Freddie Gibbs: I’d say about two months ago, I probably wasn’t all the way sure. You’ve gotta think about it: [for] a motherf*cker with one foot in the streets and one foot in the rap game, it’s gonna be a struggle, ‘cause you’ve gotta deal with sh*t in the streets that you ain’t gotta deal with rappin’, and that’s gonna affect you mentally or however – you could go to jail, or you could die. There’s so many other elements that could take me away from rap. I had to realize that. So the last couple months, I’ve just been, like I said, not takin’ nothing for granted, and definitely trying to lean more toward makin’ music and tryin’ to get all the way out of the streets. I can’t say I’m fully removed from it, but I’m definitely taking steps to better myself, and better my family situation. And that’s gonna come from rhymin’, you know what I mean?
DJ Booth: You know, there’s so few artists that actually are truthful about whatever insecurities they might have, and put that into their music. Do you feel like that’s, again, something that helps you relate better with your listeners, or do you ever question whether or not you should be doing that?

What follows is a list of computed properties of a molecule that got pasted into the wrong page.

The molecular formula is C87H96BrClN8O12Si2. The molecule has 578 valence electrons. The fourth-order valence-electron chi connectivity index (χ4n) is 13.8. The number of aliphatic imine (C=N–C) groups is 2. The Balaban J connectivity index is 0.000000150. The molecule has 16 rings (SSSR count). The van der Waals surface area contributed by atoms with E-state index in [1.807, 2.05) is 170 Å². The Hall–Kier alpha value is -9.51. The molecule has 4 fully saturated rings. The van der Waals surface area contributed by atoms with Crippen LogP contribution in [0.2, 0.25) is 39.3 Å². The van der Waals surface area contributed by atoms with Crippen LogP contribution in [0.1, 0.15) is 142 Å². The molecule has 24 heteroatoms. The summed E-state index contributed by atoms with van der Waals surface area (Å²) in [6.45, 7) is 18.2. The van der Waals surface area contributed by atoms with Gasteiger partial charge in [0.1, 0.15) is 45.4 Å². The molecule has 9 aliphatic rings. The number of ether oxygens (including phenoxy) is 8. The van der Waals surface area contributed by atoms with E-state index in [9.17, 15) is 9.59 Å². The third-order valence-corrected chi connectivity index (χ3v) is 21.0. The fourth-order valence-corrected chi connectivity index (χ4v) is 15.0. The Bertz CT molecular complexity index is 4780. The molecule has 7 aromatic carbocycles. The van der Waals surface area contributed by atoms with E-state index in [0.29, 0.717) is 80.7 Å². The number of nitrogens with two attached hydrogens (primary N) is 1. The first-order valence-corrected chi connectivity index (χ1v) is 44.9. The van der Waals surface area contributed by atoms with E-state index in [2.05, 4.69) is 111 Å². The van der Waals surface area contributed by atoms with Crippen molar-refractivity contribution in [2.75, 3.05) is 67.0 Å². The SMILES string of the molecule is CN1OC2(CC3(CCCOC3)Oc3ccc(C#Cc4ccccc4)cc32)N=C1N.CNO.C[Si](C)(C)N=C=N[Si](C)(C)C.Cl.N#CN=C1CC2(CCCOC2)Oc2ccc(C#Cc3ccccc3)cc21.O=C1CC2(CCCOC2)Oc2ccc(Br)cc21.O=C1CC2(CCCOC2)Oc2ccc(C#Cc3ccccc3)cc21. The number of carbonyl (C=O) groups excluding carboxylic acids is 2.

Freddie Gibbs: Nah, I don’t ever question it, man. ‘Cause, like I said, my life has to be an open book, for me to set myself apart from most other rappers. I say some things I probably wouldn’t want nobody to know about, or things that’s touchy. Like, the whole “World So Cold” thing, I wasn’t gonna put it out there about the baby bein’ lost and all that, ‘cause at first I felt that was unfair to the mother, but that had such an impact on my life that I had to talk about it. Like I said, it’s therapeutic; if I didn’t have rap, I’d go crazy! It’d be so many feelings and emotions bottled up inside. This is my outlet, and I’m just thankful that I can make a living doing that.